Underdog Democrat Bobby McKenzie knows he needs to shake up his race against Republican David Trott to stand a chance of an upset win in Michigan's 11th district. His strategy: Attack Trott hard with one of the most aggressive ads you'll see anywhere.

The 30-second commercial, which is hitting the airwaves Wednesday, depicts an elderly black woman being forced out of her home as she cries.

"Foreclosure king Dave Trott has made millions foreclosing on Michigan's families. Trott profited from human misery as tens of thousands of Michiganders were evicted from their homes," says the narrator.

Trott is an attorney who specializes in foreclosures. The premise of the ad is the 2011 eviction of 101-year-old Texana Hollis from her Detroit home after missed payments by her son.

Trott's firm handled paperwork in the case. The Department of Housing and Urban Development evicted Hollis. They later let her move back in after saying they made a mistake. Hollis died late last year.

Opponents have attacked Trott over the eviction before. Asked for a response to the ad, Trott spokeswoman Megan Piwowar said in an e-mail, "No one wants to foreclose. The law firm was following instructions to foreclose and evict issued by the federal government as the mortgagee was Department of Housing and Urban Development and the eviction was executed by other parties, not the law firm. This ad does not tell all the facts."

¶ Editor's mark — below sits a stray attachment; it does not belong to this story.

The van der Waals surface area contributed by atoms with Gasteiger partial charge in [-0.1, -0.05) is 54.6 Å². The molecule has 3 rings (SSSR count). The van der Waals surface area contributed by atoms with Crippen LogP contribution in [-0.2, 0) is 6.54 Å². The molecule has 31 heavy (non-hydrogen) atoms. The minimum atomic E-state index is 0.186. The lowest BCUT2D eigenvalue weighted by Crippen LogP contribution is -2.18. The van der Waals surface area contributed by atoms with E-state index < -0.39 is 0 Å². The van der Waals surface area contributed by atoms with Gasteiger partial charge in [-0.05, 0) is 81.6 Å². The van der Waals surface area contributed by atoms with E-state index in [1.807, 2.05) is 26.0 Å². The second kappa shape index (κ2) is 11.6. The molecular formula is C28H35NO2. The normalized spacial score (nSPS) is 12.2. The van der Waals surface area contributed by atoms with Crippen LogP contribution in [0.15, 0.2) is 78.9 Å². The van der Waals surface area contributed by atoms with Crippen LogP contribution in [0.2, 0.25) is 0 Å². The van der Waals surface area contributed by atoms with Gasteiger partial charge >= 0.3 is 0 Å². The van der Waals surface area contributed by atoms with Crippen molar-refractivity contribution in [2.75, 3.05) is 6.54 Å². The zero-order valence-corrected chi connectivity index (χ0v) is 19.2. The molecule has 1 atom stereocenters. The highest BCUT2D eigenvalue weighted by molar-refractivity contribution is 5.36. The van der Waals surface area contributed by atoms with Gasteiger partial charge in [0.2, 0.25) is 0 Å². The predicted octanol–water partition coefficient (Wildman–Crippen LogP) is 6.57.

When asked how much money is behind the ad, McKenzie campaign manager Tony Coppola would only say it was running on broadcast TV in the Detroit market.

It's doubtful McKenzie, a former State Department official, has much money on hand to air the ad prominently during final 13 days. He had about $168,000 in his campaign account at the start of October. Trott had nearly $1.3 million. The Republican has given his campaign about $3.2 million if his own money, records show.

McKenzie and Trott are the main contenders for the seat of Rep. Kerry Bentivolio (R), the reindeer rancher turned lawmaker who lost badly in the Republican primary to Trott. Bentivolio is running in the general election as a write-in candidate.

Even as Bentivolio threatens to pull some of Trott's support, the Republican nominee remains the clear frontrunner. The nonpartisan Cook Political Report rates the race as a "Likely Republican" hold.

The 11th district includes some of suburban Detroit. Mitt Romney won 52 percent of the vote there in 2012.

Updated at 7:35 a.m.